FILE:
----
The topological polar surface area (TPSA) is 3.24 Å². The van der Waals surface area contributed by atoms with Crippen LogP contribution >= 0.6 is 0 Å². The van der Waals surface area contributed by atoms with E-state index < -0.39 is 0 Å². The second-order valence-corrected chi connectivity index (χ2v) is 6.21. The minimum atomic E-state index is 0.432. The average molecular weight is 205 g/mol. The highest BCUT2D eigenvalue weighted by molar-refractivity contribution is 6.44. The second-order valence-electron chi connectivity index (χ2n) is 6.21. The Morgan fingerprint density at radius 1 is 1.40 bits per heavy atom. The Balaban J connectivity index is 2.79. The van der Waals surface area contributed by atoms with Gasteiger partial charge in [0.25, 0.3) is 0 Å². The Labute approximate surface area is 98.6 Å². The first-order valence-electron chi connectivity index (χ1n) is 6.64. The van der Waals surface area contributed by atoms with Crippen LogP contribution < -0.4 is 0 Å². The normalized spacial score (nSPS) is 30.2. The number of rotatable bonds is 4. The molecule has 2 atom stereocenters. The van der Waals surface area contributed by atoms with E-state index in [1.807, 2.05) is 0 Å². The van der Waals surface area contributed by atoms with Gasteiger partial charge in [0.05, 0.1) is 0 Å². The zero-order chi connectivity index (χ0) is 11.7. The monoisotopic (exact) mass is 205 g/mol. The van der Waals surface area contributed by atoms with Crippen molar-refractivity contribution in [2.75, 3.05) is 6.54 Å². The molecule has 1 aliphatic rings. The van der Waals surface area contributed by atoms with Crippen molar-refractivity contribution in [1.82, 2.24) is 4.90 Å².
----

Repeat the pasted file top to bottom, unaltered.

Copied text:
The topological polar surface area (TPSA) is 3.24 Å². The van der Waals surface area contributed by atoms with Crippen LogP contribution >= 0.6 is 0 Å². The van der Waals surface area contributed by atoms with E-state index < -0.39 is 0 Å². The second-order valence-corrected chi connectivity index (χ2v) is 6.21. The minimum atomic E-state index is 0.432. The average molecular weight is 205 g/mol. The highest BCUT2D eigenvalue weighted by molar-refractivity contribution is 6.44. The second-order valence-electron chi connectivity index (χ2n) is 6.21. The Morgan fingerprint density at radius 1 is 1.40 bits per heavy atom. The Balaban J connectivity index is 2.79. The van der Waals surface area contributed by atoms with Gasteiger partial charge in [0.25, 0.3) is 0 Å². The Labute approximate surface area is 98.6 Å². The first-order valence-electron chi connectivity index (χ1n) is 6.64. The van der Waals surface area contributed by atoms with Crippen LogP contribution < -0.4 is 0 Å². The normalized spacial score (nSPS) is 30.2. The number of rotatable bonds is 4. The molecule has 2 atom stereocenters. The van der Waals surface area contributed by atoms with E-state index in [1.807, 2.05) is 0 Å². The van der Waals surface area contributed by atoms with Gasteiger partial charge in [0.05, 0.1) is 0 Å². The zero-order chi connectivity index (χ0) is 11.7. The monoisotopic (exact) mass is 205 g/mol. The van der Waals surface area contributed by atoms with Crippen molar-refractivity contribution in [2.75, 3.05) is 6.54 Å². The molecule has 1 aliphatic rings. The van der Waals surface area contributed by atoms with Crippen molar-refractivity contribution in [1.82, 2.24) is 4.90 Å².